How a physics class is changing student attitudes for the better
EAST LANSING, MI -- For those students who find themselves having to take a physics class simply to fulfill a college requirement, some might ask why and how it’s relevant to their future career.
Michigan State University professors are taking a newer way of teaching a required introductory physics course and making it more meaningful for students who often start out with an unfavorable outlook and think they’ll never use physics later on.
“MSU is the first to use this method specifically for life science students, a group of non-physics majors who begrudgingly take the class because they usually have to,” said Vashti Sawtelle, an assistant professor who is one of the instructors of the course in the university’s Lyman Briggs College.
The newer teaching method, originally developed by Rensselaer Polytechnic Institute and known as studio physics, is showing signs of changing attitudes for the better shortly after students walk into class and also increasing their understanding of the topic by making it relevant to what they’re primarily studying.
Studio physics does away with the traditional lecture format and focuses on developing a better understanding through interactive learning in small groups.
“Many have already taken a physics class in high school and didn’t really like it the first time around, so now they’re wondering why they have to take another class when it isn’t really relevant to what they want to do,” Sawtelle said.
Hannah Lufkin, a junior at MSU and a future physician, experienced just that.
“I was nervous about having to take a college physics course because I had taken a class in high school and didn’t enjoy it at all,” Lufkin said, a human biology and molecular genetics major who took the required class as a sophomore. “Instead, I found it helped me understand how physics actually could relate to medicine and what I want to do.”
Sawtelle is on her second year of teaching the course at MSU, but she’s taught similar studio formats at other universities for the past eight years. She said the difference now, however, is the students she’s teaching and the content she’s using.
“A large part of the course is actually taking content from areas of the life sciences such as biophysics or biology and relating it to the students,” Sawtelle said. “I ask them not to just do the standard box on a ramp problem, but also ask them to think about why DNA can be modeled like a spring and how that scenario relates to physics. This is a different approach and one that isn’t being done anywhere else.”
So far, the class has been effective in improving student attitudes and their understanding of the content.
For example, students who were surveyed during a traditional lecture physics class in 2015 showed that while most entered the class with a lukewarm opinion about the subject, they walked out feeling about 10 percent more frustrated, not fully understanding what they just learned.
According to the Colorado Learning Attitudes about Science Survey, this finding is consistent with a national trend showing student attitudes become even more negative by the end of taking a physics class.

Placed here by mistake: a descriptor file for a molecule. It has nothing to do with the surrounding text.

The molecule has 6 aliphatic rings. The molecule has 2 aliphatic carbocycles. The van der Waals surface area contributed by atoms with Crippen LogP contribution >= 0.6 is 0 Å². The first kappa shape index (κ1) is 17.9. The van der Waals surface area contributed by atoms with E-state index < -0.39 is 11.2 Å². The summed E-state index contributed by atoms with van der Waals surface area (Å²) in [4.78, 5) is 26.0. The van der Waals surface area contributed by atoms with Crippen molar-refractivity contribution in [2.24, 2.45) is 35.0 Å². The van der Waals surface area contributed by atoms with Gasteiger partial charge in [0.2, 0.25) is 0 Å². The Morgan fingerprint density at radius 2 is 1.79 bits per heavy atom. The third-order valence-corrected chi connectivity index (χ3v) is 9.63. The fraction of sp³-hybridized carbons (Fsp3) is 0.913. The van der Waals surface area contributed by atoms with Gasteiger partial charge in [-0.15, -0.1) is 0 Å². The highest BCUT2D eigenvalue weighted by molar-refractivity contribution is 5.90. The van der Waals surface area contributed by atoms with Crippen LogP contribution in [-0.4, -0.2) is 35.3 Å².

But in the studio course, which was introduced the following year, students walked in with the same attitude, yet this time, they experienced an 8 percent shift toward the positive, feeling good about physics and like they knew the content better upon completion.
“Ultimately, I’d really like to have a class where all students leave saying physics is fun; you should take this class because it’s fun,” Sawtelle said. “Even better would be to have these students say that physics is interesting and useful, and feeling like they have a conceptual toolkit that they can use in life.
“I definitely think we can get there.”
For Lufkin, that became reality after taking Sawtelle’s class.
“I really enjoyed it because it was a lot of fun to be able to work through an investigation and connect things to different disciplines,” she said. “That’s what helped solidify my choice of career.”
New discovery, more bees mark Michigan’s first, full bee census
EAST LANSING, MI -- The first complete bee census, led by Michigan State University scientists, confirmed a new species and revealed that the actual number of bee species in Michigan exceeded earlier estimates.
Identifying potential pollinators, including the 38 new bees recorded in the state, is crucial, especially in the face of declining honey bee populations. All pollinators make an estimated $14 billion annual contribution to U.S. agriculture, so it’s imperative to understand wild bee populations and their benefits to crops and the environment.
“Pollinator conservation is not possible without a good understanding of what bees we have and where they are found,” said Jason Gibbs, former MSU graduate student now with University of Manitoba. “We need better and more thorough sampling of our wild bee communities and an increased emphasis on understanding their basic taxonomy and natural history.”
The monograph is featured in a recent issue of the journal Zootaxa and shows that the Great Lakes State hosts 465 species of bees – the highest number of species reported by surrounding states. Along with providing a more accurate count, this deep-dive into wild bees provides summaries of their taxonomy and behavior as well as a preliminary conservation assessment.